Podcast: JLR Unfiltered.

Botany MP Jami-Lee Ross has launched a new mental health-related podcast, JLR Unfiltered.

The podcast will see the 33-year-old father-of-two discuss his own journey after surviving a mental health crisis in 2018 that saw him sectioned to and treated in an acute mental health facility.

“As I was thanking staff after leaving Middlemore Hospital’s Tiaho Mai unit last year, following an attempt to harm myself, one of the nurses suggested I use my experiences and voice in Parliament to speak up for others,” Mr Ross says.

“JLR Unfiltered is part of my commitment to do just that.

“I will be using the podcast to try to ask and answer many of the questions New Zealanders have about mental health, the mental health system, and how we can all support people who are suffering from these challenges.”

In Episode 1 of JLR Unfiltered Mr Ross explains how taking up the challenge of one of the nurses at Middlemore Hospital has lead him to start the podcast.

He narrates the beginning of the audio with a very personal and detailed account of his experience the night he was detained by NZ Police under the Mental Health Act near train tracks in Waikato.

He spends the rest of the half-hour explaining his reasons for starting the podcast, as well discussing the Government Inquiry into Mental Health and Addiction.

“I have been overwhelmed by the positive response of so many New Zealanders. The compassion and kindness out there is incredible.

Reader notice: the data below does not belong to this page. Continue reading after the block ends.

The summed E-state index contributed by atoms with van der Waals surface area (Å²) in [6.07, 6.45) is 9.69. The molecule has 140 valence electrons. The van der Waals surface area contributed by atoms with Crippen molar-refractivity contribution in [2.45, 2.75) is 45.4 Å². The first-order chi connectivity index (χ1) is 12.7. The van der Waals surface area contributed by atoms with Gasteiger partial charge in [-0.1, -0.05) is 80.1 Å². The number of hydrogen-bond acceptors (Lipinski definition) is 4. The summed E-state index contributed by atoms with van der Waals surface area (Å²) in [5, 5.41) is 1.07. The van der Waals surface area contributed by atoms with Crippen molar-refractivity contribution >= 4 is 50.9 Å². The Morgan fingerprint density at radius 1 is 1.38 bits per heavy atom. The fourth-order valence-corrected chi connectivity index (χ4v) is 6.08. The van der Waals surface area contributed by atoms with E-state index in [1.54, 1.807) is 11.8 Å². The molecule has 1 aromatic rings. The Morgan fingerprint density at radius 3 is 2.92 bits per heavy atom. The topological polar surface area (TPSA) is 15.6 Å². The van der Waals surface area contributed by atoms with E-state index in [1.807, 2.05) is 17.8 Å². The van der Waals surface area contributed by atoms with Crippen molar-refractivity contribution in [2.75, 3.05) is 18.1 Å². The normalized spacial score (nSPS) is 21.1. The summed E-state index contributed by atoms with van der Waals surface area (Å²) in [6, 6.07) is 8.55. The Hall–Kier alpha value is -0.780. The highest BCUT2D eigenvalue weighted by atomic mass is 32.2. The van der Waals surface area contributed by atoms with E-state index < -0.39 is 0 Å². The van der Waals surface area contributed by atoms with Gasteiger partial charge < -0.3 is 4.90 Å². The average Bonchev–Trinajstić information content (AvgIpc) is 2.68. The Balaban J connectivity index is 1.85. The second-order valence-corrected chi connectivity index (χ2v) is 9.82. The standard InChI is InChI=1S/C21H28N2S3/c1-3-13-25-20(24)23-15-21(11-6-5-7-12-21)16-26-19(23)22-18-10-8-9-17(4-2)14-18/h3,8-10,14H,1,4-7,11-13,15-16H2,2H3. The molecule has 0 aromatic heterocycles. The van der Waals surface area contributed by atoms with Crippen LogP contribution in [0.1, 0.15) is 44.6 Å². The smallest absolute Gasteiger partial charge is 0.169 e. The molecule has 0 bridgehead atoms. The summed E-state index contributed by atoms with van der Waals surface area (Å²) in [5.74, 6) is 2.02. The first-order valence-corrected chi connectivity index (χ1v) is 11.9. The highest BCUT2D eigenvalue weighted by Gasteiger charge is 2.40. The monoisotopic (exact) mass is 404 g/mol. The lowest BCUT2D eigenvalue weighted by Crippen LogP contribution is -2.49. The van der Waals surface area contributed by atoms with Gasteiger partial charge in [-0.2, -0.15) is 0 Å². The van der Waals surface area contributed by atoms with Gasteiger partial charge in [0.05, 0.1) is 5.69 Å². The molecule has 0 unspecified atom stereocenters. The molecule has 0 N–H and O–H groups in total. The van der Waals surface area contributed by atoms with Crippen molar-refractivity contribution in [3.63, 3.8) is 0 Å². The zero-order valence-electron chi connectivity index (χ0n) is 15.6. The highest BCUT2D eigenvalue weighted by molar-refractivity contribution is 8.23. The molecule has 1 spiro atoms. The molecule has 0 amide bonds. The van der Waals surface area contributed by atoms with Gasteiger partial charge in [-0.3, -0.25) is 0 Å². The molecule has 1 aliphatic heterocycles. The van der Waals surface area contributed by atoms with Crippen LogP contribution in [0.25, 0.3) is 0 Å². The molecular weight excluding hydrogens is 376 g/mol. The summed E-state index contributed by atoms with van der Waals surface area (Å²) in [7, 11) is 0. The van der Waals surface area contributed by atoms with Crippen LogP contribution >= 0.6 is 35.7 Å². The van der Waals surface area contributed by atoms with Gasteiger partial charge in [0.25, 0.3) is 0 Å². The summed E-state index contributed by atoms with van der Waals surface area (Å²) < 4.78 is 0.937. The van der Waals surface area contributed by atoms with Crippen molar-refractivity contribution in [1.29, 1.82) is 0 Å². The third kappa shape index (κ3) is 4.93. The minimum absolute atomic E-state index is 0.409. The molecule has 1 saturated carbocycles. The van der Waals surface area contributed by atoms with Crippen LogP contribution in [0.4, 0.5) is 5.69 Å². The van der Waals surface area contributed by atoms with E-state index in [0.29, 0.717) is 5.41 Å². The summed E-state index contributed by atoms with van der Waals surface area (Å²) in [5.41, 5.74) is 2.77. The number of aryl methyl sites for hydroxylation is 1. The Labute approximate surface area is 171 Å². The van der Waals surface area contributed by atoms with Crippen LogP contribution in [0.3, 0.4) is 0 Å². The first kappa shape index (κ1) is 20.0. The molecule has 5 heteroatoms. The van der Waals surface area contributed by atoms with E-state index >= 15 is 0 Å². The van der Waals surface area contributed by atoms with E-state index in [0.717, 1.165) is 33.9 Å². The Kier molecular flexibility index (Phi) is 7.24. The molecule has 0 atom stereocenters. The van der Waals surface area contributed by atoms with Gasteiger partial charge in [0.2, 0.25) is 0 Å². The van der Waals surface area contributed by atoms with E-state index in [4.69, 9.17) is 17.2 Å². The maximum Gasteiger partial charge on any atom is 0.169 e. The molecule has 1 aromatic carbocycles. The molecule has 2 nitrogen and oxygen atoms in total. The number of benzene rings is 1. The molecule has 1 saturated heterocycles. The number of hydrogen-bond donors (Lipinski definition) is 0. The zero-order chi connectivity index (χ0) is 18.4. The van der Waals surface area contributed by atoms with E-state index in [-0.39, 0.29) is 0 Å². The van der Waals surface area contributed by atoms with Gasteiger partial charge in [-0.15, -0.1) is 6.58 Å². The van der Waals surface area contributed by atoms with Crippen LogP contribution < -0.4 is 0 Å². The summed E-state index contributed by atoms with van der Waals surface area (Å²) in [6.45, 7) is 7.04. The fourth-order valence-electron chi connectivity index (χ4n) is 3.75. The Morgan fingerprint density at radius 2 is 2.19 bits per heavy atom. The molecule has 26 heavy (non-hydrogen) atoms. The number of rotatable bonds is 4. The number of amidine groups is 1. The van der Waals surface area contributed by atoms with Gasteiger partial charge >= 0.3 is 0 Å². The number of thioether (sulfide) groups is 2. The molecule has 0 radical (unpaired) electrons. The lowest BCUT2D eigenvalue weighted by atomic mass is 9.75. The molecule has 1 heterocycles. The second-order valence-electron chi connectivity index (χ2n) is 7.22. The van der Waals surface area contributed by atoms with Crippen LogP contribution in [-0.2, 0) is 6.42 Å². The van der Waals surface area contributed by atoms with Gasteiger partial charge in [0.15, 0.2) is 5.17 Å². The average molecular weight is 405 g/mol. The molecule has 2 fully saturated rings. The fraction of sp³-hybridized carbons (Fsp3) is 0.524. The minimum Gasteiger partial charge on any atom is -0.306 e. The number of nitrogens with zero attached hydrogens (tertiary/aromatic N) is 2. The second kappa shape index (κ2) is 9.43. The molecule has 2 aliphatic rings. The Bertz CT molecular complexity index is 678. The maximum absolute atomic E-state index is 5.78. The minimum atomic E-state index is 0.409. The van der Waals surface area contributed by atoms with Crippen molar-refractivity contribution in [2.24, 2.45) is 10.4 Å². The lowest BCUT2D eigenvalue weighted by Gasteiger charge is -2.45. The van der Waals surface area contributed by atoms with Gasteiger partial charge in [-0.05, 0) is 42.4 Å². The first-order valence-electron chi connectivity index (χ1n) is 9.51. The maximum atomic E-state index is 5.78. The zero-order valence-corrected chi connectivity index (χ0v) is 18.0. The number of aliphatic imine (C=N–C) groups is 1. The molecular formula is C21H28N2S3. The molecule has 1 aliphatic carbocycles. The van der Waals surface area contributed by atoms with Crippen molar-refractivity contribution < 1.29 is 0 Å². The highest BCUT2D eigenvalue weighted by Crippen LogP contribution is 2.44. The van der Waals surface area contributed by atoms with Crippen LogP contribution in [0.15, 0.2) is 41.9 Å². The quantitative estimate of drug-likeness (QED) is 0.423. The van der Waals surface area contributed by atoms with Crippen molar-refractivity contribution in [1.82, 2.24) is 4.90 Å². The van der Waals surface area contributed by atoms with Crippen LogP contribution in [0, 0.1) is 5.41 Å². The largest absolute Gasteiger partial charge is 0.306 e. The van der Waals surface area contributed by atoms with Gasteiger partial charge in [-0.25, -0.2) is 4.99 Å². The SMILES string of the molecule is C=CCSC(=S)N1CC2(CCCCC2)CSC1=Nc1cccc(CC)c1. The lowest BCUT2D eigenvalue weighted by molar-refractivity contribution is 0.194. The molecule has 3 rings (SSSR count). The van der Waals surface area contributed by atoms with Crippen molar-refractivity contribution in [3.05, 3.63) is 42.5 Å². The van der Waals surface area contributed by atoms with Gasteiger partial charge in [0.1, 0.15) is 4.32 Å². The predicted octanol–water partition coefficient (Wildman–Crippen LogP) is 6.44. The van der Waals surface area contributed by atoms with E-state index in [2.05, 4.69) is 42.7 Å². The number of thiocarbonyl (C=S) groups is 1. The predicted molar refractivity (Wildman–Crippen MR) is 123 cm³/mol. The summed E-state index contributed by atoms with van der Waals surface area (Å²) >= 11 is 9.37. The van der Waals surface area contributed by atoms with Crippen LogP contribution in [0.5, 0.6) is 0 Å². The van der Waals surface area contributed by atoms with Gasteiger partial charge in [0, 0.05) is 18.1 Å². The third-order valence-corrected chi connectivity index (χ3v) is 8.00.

“I want to help New Zealanders understand how to help their friends, colleagues and loved ones with mental health issues.

“When you feel the world is closing in around you and there are only bad options, not knowing that you will be treated with empathy, care and love can make it worse.

“While I would never wish what I went through on anyone, coming out the other side has given me a new appreciation of how wonderful New Zealanders are, and that in hind sight nothing was as bad as it seemed.

“I hope others suffering in silence can understand that they do have a future, and that they can come back to a community that values them.”

Mr Ross says he will use the podcast platform to hold discussions with mental health experts, survivors, and policy makers.

His first podcast discussion will be released within the next week, where he gives permission to his own psychiatrist to be open about his health struggles last year, in an effort to help identify when someone is in distress.

Mr Ross says from time to time he will also explore wider health and political issues, but the primary focus will remain on mental health.

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